Charging for your services (36:29)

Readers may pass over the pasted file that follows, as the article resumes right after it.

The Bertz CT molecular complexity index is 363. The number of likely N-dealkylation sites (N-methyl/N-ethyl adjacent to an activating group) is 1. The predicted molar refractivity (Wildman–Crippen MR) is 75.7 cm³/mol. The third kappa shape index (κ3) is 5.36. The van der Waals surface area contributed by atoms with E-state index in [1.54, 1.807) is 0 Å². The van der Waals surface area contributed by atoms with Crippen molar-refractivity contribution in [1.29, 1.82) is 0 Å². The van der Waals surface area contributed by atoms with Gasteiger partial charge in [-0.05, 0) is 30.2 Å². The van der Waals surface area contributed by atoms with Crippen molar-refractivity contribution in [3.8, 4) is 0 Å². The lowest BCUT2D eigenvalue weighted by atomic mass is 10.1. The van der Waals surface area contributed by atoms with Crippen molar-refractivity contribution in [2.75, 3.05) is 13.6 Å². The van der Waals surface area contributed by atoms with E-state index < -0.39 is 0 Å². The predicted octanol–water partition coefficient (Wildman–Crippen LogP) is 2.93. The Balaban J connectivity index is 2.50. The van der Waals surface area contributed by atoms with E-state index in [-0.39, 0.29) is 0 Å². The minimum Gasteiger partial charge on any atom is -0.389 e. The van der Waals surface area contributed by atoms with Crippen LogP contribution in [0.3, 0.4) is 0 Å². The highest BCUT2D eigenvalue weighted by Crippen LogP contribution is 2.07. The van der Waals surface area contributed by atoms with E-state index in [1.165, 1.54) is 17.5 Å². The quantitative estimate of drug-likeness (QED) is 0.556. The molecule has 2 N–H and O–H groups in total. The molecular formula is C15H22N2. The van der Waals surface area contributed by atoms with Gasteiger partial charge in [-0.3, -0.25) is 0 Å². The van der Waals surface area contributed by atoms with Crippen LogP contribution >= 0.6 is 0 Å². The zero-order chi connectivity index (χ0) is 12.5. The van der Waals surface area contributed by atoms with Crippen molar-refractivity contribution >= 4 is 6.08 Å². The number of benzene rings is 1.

So if someone is trying to use extreme time pressure to get me to make a decision, the answer is default no, which has saved me more times than it has in any way hindered me. And that was, I think, a product of necessity probably five years ago, particularly in the cortisol driven world of startups. And we're closing around in 47 minutes. Maybe we can squeeze you in for $47. Are you in? No, you're legal doesn't have time to review documents, that type of stuff. What are some of the any examples that come to mind yours or from other people of the hand washing? Well, I'll give you two edges. One is think I decided what I was going to do for a living, and I decided what I was willing to do for free. So if you want me to give a speech, you have to pay me. On the other hand, if you want to read my blog post, it's free. If you show up and ask me to endorse your sports team, I will say no. But if you ask me to blurb your book, I will consider it because for free, because it's done, been done for me and I appreciate it. If I can find a worthwhile book, I'm happy to put my voice behind it. But if you want me to endorse your singing career, no, I don't do that. Sorry. And so being clear about where the free stuff is and where the expensive stuff is eliminates 80% of the people who are hoping to have some sort of transaction with me. Because I get it that it would be really fun to come to your conference in Wisconsin. I understand that a vacation in Wisconsin would be really fun. And here's my problem with that. Number one, I would have to every day think about where I want to go on vacation next. And number two is I couldn't be fair to people who had hired me to give a speech, because why do some speeches go for free and some speeches not? So by being clear about that, the person in Wisconsin who has a great conference and I'm sorry I can't come, I don't have to negotiate with them because there's a price list. And interesting aside, price tags were only invented 120 years ago. And we needed them because we couldn't trust sales clerks to haggle. That before that the owner and the sales clerk were the same person. And haggling gives me no pleasure. Some people like to haggle. I hate to haggle. And so I don't haggle. I want to come back to book blurbs here in a second. This is a perfect example, I think, to explore some meta questions. And before I get there, I want to say that as it relates to speaking engagements specifically, speaking, I don't really do speaking anymore. It was sort of categorically one of the things I decided I did not want to apply much bandwidth to. Even though there are times when I enjoy it, but part of the reason I found it so stressful is, and I think you gave me some very good advice actually very, very early on many, many years ago as it related to speaking, because you're such a pro in that arena, is that every speaking engagement was a one off case by case negotiation and consideration, which just drained every calorie of decision making out of my brain each time it took place. And you have some really fascinating ways we don't necessarily have to get into if you don't want to about how you choose what to do or price what to do. A friend of mine, Josh Waitzgen, gave me great advice many years ago, which was, and he does, I don't think really any speaking anymore either, but he was the basis for searching for Bobby Fisher. Some people might think of him as a chess prodigy, brilliant guy. And he told me at one point that long ago he decided free or full price. And what he meant by that was only he only had two types of speaking, free for causes he felt were worthwhile, and absolute full price, no negotiation, no 20% discount, no will do it for half price because of X, Y, and Z. And I took that and implemented it as every time a company paid me a price that was a new high price for me, they set a new high watermark, and that became the new standard price. So it was free or whatever the highest price had been to date. And it worked really, really well. It was incredible how de-stressing that was. But book blurbs, you mentioned as it related to speaking engagements that you wanted to be fair or feel that it was fair, so you weren't picking and choosing. So I have categorically decided I don't do moderation very well with which often leads, I think in my mind, to this one off decision making. I'd like to make the one decision that removes 100 decisions. So the book blurbs I just decided I have so many friends ask me for book blurbs that I do not want to, I don't even want to consider the social cost of having to pick among them for book blurbs. So I don't do any. How do you handle that? You must get sent a mountain of books or at least get emails from people you know who are authors asking for book blurbs. How do you vet them and how do you gently let down people? All right, so let me go to the first part first and then we'll come back to book blurbs because I think we can broaden this to anyone who's a freelancer. Perfect.